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DHS To Test New Airliner Missile Defense System (moved from ATSNN)

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posted on May, 28 2005 @ 09:40 PM
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The Department of Homeland Security is funding tests of a new laser-based system designed to defend airliners from heat seeking shoulder fired missiles.

While DHS continues to state that there is no credible evidence that points towards this kind of terrorist attack within the US, they are simultaneously spending a significant amount of money ($120 million so far) to fund the tests of the new system.

Some lawmakers and other aviation experts believe that the tests are premature and that DHS is attempting to employ the technology before it is ready.
 



nytimes.com
In an airplane hangar north of Fort Worth, technicians are preparing to mount a fire-hydrant-shaped device onto the belly of an American Airlines Boeing 767. It is an effort that could soon turn into a more than $10 billion project to install a high-tech missile defense system on the nation's commercial planes.

The Boeing 767 - the same type of plane that terrorists flew into the World Trade Center - is one of three planes that, by the end of this year, will be used to test the infrared laser-based systems designed to find and disable shoulder-fired missiles. The missiles have long been popular among terrorists and rebel groups in war zones around the world; the concern now is that they could become a domestic threat.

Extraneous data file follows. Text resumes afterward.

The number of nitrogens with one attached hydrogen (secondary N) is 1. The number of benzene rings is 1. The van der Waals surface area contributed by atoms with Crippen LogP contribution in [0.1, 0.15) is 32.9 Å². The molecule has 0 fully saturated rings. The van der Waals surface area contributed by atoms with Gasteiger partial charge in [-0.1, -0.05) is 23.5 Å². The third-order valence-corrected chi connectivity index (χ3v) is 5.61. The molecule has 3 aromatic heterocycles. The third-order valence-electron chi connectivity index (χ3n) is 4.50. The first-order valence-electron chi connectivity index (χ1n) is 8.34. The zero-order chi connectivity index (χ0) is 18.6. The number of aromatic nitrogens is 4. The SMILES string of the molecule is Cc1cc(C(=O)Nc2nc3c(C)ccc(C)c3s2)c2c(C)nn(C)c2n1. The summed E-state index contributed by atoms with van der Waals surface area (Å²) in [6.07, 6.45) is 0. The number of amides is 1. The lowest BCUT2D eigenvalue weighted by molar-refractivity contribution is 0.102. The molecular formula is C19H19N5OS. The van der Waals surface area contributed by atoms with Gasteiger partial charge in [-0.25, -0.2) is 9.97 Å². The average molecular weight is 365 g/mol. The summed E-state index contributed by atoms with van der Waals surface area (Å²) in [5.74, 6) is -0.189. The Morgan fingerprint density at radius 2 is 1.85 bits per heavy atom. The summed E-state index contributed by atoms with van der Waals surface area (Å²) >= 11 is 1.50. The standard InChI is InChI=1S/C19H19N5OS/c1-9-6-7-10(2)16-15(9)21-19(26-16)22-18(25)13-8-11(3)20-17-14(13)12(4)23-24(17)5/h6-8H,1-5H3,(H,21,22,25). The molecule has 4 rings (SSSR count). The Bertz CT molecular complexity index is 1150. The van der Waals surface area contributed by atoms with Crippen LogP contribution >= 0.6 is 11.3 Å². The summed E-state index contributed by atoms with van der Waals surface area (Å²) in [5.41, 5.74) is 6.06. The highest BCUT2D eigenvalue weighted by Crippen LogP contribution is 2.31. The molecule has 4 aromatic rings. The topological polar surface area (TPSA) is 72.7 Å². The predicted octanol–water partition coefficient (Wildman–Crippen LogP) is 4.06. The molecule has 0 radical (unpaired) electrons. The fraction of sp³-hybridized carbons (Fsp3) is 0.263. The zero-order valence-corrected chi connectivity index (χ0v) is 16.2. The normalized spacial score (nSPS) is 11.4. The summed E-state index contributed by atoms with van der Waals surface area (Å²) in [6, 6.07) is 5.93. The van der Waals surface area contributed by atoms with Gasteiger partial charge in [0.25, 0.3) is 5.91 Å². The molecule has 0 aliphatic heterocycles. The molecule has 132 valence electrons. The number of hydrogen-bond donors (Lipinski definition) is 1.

The tests are being financed by the Department of Homeland Security, which has been directed by Congress to move rapidly to take technology designed for military aircraft and adapt it so it can protect the nation's 6,800 commercial jets. It has so far invested $120 million in the testing effort, which is expected to last through next year.




Please visit the link provided for the complete story.


Northrop Grumman and BAE Systems are competing to build the missile defense system. In both cases, plane mounted sensors detect the heat seeking missiles which are then jammed or spoofed by infrared lasers which target the missiles tracking sensors.

This concept has been around for some time. Creating a reliable, autonomous, laser-based, defense system would be a very significant accomplishment. The article contains no technical details about the sensor system or infrared laser.

Related News Links:
www.jinsa.org
www.globalsecurity.org
www.dsd.es.northropgrumman.com

[edit on 5/28/2005 by ChemicalLaser]

[edit on 5/28/2005 by ChemicalLaser]




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